Befinitiv's Digital Film Cartridge Adds a Raspberry Pi

Using a 3D-printed housing, a Raspberry Pi Camera Module, Raspberry Pi Zero, and LiPo battery, befinitiv has given an old camera a rebirth.

Pseudonymous maker "befinitiv" has shown off a Raspberry Pi-powered upgrade for film cameras, turning them into digital cameras capable of stills, video, and even live streaming — albeit with considerably different zoom from their stock designs.

"This was state of the art 50 years ago," befinitiv explains of a Cosina Hi-Lite film camera. "Back then, of course, you shot your films or photos on these films, and this was rather expensive back in the day — but today it's even more expensive and a bit cumbersome."

"So, of course, I did the obvious and replaced this film cartridge by a digital cartridge based on a Raspberry Pi — so you have a digital camera that looks like this and can do everything that you expect from a digital camera nowadays. It can do video, it can stream video over Wi-Fi, and store things on an SD card."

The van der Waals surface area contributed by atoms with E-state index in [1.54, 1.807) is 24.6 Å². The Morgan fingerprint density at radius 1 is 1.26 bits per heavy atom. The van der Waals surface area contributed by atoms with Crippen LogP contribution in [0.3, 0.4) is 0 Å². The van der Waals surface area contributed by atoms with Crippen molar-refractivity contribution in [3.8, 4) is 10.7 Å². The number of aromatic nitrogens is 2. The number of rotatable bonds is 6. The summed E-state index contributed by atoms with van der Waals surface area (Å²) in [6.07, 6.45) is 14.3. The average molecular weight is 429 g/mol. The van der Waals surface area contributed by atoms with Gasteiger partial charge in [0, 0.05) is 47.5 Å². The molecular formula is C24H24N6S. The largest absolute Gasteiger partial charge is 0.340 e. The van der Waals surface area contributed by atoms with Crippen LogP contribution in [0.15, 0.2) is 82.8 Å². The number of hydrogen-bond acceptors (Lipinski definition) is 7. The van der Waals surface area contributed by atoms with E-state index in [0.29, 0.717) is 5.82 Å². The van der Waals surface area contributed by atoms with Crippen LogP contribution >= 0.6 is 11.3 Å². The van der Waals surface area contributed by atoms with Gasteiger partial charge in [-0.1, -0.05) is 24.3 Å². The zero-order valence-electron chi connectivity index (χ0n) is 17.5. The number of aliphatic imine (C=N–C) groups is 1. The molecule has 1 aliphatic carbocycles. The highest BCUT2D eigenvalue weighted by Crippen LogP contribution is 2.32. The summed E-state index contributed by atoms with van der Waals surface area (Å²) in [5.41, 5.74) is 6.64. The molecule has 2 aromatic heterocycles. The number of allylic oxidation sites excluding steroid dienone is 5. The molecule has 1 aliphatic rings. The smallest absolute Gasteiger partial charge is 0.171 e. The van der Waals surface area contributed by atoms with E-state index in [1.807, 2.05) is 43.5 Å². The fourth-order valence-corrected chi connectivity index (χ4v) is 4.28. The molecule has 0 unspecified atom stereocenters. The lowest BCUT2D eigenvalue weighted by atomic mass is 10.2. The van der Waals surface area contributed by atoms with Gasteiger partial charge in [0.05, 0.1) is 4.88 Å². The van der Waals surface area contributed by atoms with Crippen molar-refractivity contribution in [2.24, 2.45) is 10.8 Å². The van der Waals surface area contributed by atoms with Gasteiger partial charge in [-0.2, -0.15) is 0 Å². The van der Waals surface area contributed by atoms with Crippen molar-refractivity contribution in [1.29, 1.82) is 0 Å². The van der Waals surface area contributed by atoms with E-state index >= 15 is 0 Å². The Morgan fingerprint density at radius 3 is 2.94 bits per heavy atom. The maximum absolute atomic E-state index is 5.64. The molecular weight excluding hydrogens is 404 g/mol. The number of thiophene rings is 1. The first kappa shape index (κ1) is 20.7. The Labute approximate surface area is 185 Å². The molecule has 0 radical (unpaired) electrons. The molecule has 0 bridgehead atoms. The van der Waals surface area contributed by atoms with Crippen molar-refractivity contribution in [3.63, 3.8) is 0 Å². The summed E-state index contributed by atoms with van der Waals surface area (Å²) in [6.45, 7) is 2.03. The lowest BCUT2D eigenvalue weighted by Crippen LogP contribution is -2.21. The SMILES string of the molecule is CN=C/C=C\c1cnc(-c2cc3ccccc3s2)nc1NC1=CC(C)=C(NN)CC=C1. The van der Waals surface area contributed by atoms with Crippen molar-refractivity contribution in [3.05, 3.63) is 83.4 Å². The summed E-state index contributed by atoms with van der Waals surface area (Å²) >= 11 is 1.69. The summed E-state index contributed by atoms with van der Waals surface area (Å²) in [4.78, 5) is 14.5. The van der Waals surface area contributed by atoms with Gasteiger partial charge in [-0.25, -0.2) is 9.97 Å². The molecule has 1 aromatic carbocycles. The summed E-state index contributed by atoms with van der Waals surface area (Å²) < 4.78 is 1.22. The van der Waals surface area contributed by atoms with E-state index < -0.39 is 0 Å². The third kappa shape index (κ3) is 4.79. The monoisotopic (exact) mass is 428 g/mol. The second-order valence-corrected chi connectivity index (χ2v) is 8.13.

The secret behind the hack: A Raspberry Pi Camera Module with its integrated lens removed — something you don't have to do on the Raspberry Pi HQ Camera Module, which requires an external lens — fitted into a 3D-printed housing that secures it in the camera and aligns it at the focal point of the lens.

The Camera Module connects to a Raspberry Pi Zero W single-board computer, which handles the capture, streaming, and storage. A lithium-polymer battery powers everything through a DC-to-DC boost converter.

The result is functional, but a far cry from how images would have looked captured on film. "This is really far zoomed in," befinitiv notes — a result of the significantly smaller sensor size of the Raspberry Pi Camera Module compared with the 35mm film the camera and lens were originally designed to use."

"I can only recommend to also build something for your cameras because it is really fun and gives 
these things a new life, which is I think always great for these nice high quality 'retrotech' items."


5 Frames… At Pennsylvania’s Trolley Graveyard

5 Frames… At Pennsylvania’s Trolley Graveyard on ILFORD Delta 400 Professional (35mm Format / El 400 / Canon Elan IIe + Canon EF 50mm f/1.8 II)

I had the opportunity to participate in an organized trip to a place called the Trolley Graveyard in Windber, Pennsylvania in December of 2020. As this was almost a year into the pandemic, I jumped at the idea of going anywhere at all. It was outside and everyone would be masked and distanced and so it seemed like a safe outing. That 160 mile round trip from my home in Pittsburgh was about an eighth of the total mileage for my car in the year 2020.